Shiva's new VPN product suite has also contributed to the company's strong position in the remote access market. Offering security, reduced communication costs and the opportunity to build a solution which is scalable and manageable, Shiva is expecting strong sales. A flow-on from interest in the VPN market, says Rae, is an increase in direct dial remote access requirements. He advises that while many users are expecting to do all of their remote access outsourced to an ISP, "we have a VPN calculator which calculates how much money a business can save by deploying a mix of direct dial and VPN access".
3Com has also seen a resurgence in the market during 1998, with the advent of V.90 technology, as well as initiatives within the market to increase the awareness of telecommuting and remote networking. During 1999, with the introduction of new technologies such as VOIP, 3Com perceives a further strong demand for its products.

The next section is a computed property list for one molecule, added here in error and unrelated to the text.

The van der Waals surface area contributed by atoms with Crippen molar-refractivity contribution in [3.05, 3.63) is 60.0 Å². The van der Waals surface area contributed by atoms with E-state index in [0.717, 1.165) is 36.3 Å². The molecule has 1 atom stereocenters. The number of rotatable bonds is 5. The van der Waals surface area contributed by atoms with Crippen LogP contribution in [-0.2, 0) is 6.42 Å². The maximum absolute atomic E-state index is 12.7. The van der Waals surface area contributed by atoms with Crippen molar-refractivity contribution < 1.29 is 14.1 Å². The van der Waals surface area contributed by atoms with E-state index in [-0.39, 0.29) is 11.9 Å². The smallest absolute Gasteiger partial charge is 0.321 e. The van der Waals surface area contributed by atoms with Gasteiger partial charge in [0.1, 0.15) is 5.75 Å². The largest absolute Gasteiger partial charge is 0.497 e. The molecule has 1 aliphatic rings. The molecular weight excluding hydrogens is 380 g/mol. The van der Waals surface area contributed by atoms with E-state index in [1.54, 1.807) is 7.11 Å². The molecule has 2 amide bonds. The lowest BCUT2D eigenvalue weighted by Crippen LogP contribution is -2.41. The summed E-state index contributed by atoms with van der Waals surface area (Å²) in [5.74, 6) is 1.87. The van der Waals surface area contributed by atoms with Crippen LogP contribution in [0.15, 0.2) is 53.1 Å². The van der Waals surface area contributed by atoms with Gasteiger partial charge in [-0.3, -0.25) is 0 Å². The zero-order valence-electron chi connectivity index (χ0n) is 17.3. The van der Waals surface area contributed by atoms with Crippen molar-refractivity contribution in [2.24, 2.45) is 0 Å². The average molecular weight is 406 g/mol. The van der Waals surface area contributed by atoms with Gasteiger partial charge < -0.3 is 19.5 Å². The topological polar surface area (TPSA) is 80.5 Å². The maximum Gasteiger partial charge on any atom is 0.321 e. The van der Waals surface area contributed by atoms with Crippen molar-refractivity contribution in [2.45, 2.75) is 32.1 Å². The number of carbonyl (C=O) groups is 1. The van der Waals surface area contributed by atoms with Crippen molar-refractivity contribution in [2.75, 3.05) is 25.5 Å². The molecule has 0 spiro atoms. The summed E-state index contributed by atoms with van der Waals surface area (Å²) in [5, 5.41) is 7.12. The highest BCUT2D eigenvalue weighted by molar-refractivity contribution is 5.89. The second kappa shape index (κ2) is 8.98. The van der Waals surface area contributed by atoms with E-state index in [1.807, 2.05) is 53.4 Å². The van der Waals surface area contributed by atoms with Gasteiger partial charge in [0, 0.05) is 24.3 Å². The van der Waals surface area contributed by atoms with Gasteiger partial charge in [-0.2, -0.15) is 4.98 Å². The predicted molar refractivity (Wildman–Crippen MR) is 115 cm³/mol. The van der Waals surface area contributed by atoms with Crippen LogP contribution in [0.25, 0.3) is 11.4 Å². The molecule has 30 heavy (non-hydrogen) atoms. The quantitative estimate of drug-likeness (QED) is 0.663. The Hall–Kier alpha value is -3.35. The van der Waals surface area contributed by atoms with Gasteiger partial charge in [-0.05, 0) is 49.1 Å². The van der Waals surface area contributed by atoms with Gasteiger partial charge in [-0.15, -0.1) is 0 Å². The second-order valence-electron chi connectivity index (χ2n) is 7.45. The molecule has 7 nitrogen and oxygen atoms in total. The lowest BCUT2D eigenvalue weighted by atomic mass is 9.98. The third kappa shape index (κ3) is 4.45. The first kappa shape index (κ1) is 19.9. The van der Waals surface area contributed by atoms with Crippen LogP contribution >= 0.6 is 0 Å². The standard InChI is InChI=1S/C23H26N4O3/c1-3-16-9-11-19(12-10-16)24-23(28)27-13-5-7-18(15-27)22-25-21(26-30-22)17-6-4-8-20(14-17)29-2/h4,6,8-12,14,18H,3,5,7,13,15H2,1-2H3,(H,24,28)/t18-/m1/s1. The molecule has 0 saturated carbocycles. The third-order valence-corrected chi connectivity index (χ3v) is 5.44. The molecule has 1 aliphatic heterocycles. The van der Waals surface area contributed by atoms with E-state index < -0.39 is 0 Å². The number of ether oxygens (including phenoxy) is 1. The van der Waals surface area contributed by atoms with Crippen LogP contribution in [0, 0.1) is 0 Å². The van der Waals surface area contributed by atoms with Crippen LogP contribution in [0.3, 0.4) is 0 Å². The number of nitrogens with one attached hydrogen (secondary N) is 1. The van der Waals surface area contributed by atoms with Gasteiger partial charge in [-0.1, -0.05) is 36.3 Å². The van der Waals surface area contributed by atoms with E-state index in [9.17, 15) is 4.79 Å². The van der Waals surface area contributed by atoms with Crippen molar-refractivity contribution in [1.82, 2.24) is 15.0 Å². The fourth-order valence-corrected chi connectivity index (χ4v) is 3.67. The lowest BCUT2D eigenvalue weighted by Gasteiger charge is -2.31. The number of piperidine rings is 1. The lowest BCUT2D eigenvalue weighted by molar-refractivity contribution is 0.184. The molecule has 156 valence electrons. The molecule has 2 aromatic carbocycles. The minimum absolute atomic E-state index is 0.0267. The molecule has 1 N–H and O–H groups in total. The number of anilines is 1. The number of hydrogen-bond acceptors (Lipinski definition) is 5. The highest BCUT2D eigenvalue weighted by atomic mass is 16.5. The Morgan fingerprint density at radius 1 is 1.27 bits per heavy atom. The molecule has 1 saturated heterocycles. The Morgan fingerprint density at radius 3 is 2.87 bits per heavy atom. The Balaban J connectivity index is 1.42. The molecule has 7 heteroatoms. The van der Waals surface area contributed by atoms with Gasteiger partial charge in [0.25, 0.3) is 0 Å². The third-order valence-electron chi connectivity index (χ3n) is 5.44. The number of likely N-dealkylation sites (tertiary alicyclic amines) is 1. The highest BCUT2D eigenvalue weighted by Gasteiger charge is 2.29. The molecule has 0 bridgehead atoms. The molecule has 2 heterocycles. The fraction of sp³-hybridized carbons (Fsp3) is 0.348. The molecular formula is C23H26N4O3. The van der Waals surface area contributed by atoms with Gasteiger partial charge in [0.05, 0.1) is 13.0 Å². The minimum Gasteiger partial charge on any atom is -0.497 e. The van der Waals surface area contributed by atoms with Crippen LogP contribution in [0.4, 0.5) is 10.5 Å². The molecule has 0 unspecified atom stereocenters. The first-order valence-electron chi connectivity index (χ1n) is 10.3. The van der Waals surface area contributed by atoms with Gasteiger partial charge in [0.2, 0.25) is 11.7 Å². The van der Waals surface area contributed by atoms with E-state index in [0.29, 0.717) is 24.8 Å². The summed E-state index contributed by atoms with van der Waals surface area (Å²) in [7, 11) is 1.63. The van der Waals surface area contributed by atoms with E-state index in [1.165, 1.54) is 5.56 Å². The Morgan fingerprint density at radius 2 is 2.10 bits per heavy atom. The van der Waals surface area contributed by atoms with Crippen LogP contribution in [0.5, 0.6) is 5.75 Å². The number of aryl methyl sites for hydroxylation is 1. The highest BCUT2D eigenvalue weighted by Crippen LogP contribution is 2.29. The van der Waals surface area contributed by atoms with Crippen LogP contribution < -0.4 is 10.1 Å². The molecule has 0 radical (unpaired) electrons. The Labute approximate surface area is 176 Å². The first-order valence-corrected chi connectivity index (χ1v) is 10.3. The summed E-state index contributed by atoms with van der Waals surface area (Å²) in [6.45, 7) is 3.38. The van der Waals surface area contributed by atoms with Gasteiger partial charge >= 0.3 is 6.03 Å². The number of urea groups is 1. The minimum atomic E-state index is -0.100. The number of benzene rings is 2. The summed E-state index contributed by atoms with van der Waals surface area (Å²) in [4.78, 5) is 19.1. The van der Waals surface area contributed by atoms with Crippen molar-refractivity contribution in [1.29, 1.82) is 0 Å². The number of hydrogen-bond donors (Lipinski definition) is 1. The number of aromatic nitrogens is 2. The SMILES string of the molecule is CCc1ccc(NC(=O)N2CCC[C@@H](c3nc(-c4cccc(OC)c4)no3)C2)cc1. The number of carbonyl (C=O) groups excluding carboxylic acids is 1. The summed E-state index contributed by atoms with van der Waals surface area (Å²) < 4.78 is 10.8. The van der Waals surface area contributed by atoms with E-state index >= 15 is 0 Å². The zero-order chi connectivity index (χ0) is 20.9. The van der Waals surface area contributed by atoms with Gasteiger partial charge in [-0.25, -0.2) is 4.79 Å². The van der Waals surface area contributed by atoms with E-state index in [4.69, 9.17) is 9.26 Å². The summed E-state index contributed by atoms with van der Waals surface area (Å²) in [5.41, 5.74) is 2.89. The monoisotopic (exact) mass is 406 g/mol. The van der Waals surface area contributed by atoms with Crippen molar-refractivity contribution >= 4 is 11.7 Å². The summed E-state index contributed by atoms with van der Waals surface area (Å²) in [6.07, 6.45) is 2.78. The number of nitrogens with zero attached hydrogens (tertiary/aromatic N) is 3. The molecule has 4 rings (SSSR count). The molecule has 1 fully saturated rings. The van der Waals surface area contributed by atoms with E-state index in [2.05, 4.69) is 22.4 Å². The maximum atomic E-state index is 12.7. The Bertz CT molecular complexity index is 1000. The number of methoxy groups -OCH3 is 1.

Cabletron's variety of WAN and remote access products have either been developed internally or produced in partnership with other vendors. In Australia, the company's traditional market has been enterprise LAN switching and enterprise management, however Cabletron is refocusing on remote access and WANs to grow its market share with new products and solutions. This has come about, says Simon Rachowski, product marketing manager for Cabletron, because of new business requirements such as increased bandwidth in the WAN, voice and data convergence, and new applications based on the Internet. The company's commitment is evidenced by its acquisitions in this area. The most recent ones are FlowPoint Corporation (ISDN and DSL remote access products) and Ariel Communications SystemsÊGroupÊ(DSL Access Multiplexer products). Cabletron plans to release a number of new products to add to its existing range.